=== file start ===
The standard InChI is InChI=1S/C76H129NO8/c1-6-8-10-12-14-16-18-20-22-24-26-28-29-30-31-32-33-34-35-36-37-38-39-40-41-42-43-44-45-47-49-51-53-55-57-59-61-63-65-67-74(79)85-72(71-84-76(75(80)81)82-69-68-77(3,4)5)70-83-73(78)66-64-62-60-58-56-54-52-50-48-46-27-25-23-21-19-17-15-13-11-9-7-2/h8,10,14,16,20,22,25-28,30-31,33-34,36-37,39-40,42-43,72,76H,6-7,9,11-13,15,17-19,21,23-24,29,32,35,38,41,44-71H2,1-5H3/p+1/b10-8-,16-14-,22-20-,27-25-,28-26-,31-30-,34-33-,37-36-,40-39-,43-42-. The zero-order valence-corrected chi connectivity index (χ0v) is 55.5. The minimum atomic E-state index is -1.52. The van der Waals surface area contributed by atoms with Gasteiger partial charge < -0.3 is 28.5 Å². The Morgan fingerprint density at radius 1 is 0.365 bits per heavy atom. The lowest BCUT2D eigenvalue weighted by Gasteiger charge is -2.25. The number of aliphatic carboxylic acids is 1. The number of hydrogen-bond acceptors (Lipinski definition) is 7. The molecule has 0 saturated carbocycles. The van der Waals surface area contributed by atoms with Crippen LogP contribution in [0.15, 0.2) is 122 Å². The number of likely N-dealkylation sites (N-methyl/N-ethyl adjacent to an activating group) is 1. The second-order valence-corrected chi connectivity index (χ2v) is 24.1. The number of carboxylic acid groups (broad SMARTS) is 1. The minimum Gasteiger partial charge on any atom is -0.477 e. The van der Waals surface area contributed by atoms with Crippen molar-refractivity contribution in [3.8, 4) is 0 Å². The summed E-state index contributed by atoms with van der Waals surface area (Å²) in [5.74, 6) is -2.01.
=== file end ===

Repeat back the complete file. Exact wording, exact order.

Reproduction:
The standard InChI is InChI=1S/C76H129NO8/c1-6-8-10-12-14-16-18-20-22-24-26-28-29-30-31-32-33-34-35-36-37-38-39-40-41-42-43-44-45-47-49-51-53-55-57-59-61-63-65-67-74(79)85-72(71-84-76(75(80)81)82-69-68-77(3,4)5)70-83-73(78)66-64-62-60-58-56-54-52-50-48-46-27-25-23-21-19-17-15-13-11-9-7-2/h8,10,14,16,20,22,25-28,30-31,33-34,36-37,39-40,42-43,72,76H,6-7,9,11-13,15,17-19,21,23-24,29,32,35,38,41,44-71H2,1-5H3/p+1/b10-8-,16-14-,22-20-,27-25-,28-26-,31-30-,34-33-,37-36-,40-39-,43-42-. The zero-order valence-corrected chi connectivity index (χ0v) is 55.5. The minimum atomic E-state index is -1.52. The van der Waals surface area contributed by atoms with Gasteiger partial charge < -0.3 is 28.5 Å². The Morgan fingerprint density at radius 1 is 0.365 bits per heavy atom. The lowest BCUT2D eigenvalue weighted by Gasteiger charge is -2.25. The number of aliphatic carboxylic acids is 1. The number of hydrogen-bond acceptors (Lipinski definition) is 7. The molecule has 0 saturated carbocycles. The van der Waals surface area contributed by atoms with Crippen LogP contribution in [0.15, 0.2) is 122 Å². The number of likely N-dealkylation sites (N-methyl/N-ethyl adjacent to an activating group) is 1. The second-order valence-corrected chi connectivity index (χ2v) is 24.1. The number of carboxylic acid groups (broad SMARTS) is 1. The minimum Gasteiger partial charge on any atom is -0.477 e. The van der Waals surface area contributed by atoms with Crippen molar-refractivity contribution in [3.8, 4) is 0 Å². The summed E-state index contributed by atoms with van der Waals surface area (Å²) in [5.74, 6) is -2.01.